Review by Sunrie
"Is it fun? Is it good? Short answer is "Yes""
Soul Calibur IV is one of the most highly anticipated fighting games in a very long time. Namco has been expected to put the bar even higher than before. Did Namco achieve what gamers expect? Well, yes and no.
Obviously Soul Calibur IV is a fighting game. The great thing about this addition to the series is the fact that it is easily accessible to just about anyone. There's no need to worry about dedicating countless hours to one character, picking apart each frame of animation, in order to be effective. Hardcore fans of the series, who do such a thing, will find most of the game play is exactly how it was in the past.
The major down side is the story mode consists of five stages. Yes, that's it. You get a brief introduction as to why the character is there, and then you fight through five stages. Sure you'll battle a lot of character, as each fight is done in a type of tag-team match, but it's just lacking. The arcade mode is your typical arcade style fighting, where you have no bonuses attached to your character (unlike in story mode), and you fight eight 2 round matches. Instead of an ending, you get points which can be uploaded to the XBL leader boards for bragging rights...or something.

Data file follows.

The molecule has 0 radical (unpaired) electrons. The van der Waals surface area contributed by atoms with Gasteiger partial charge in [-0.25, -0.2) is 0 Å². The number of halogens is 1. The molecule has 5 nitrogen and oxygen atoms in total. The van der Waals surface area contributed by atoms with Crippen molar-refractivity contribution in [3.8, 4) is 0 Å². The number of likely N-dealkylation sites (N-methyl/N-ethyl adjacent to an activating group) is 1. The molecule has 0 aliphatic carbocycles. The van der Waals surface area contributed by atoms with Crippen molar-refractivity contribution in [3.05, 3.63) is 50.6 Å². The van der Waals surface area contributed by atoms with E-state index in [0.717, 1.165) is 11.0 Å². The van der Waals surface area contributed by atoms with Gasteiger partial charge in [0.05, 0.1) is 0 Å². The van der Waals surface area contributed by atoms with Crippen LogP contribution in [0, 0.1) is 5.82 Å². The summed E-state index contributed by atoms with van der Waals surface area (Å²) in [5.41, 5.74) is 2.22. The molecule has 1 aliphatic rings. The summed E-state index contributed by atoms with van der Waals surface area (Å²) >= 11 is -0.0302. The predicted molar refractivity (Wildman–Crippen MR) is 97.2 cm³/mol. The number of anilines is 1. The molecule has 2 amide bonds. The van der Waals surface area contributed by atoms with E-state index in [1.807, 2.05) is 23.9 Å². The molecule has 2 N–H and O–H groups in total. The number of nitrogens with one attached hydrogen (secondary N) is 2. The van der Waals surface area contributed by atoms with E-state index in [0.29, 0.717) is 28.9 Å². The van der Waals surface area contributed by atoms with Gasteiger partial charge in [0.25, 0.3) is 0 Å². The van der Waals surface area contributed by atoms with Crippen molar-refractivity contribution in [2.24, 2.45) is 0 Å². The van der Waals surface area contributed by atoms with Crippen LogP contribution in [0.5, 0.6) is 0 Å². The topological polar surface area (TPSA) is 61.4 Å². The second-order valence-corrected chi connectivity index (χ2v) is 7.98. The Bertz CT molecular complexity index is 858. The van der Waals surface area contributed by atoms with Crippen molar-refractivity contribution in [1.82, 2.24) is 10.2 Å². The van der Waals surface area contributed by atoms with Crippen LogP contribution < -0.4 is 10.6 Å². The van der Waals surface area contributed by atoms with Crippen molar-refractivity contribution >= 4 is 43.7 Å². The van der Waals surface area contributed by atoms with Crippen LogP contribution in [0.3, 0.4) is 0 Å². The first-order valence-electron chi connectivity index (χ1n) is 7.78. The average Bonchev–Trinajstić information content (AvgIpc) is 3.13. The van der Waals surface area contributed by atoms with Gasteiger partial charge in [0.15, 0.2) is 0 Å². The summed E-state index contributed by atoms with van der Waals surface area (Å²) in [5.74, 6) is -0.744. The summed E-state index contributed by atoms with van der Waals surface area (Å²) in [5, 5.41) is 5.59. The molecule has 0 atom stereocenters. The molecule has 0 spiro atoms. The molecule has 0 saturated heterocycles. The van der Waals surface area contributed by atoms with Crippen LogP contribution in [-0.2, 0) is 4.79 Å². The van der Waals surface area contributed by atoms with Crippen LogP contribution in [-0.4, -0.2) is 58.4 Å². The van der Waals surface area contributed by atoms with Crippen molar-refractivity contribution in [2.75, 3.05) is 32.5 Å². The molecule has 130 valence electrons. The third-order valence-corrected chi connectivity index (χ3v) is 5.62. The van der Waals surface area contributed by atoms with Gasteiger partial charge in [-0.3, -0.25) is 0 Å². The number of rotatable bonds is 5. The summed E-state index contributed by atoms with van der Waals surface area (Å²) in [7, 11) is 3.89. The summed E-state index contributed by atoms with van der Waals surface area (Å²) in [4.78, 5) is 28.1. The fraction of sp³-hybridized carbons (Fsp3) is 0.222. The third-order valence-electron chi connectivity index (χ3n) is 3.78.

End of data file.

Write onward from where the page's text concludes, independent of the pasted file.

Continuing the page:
Characters have three basic attacks (Horizontal Slash, Vertical Slash, and Kick) which can hit in three different areas (High, Mid, Low). No fighter worth it's salt doesn't have special moves, and each character has a myriad of them. None of the moves seem overly cheap and the game is very balanced because of it. Actually, every character is extremely balanced against each other, even with a slight "Rock, Paper, Scissors" priority with some of the attacks.
The main goal is, of course, to take your opponents health bar down to zero. There are many ways of doing this, from repeatedly striking your opponent, to tossing them out of the ring.
A new addition to the game is the Critical Finishers. Each character has a high, middle, and low piece of armor which can break if enough strikes are delivered to the area. Now, if you're one of those players who like to block the entire match, you're going to get punished if this happens. After a piece of armor breaks and your Soul Gauge turns read after blocking too much, your opponent can hit all four buttons (Horizontal, Vertical, Kick, Guard) and take you out in one strike. Don't worry. Critical Finishers are not a major component in the game play, and rarely happen.
So, how does the game respond to your input? Like every fighting game should. You don't have to be exact and you can't really get away with button mashing. While some of the more intricate combos take practice, you'll get the feel of the game after a few matches. Master one character, and it's not too hard to be good with another.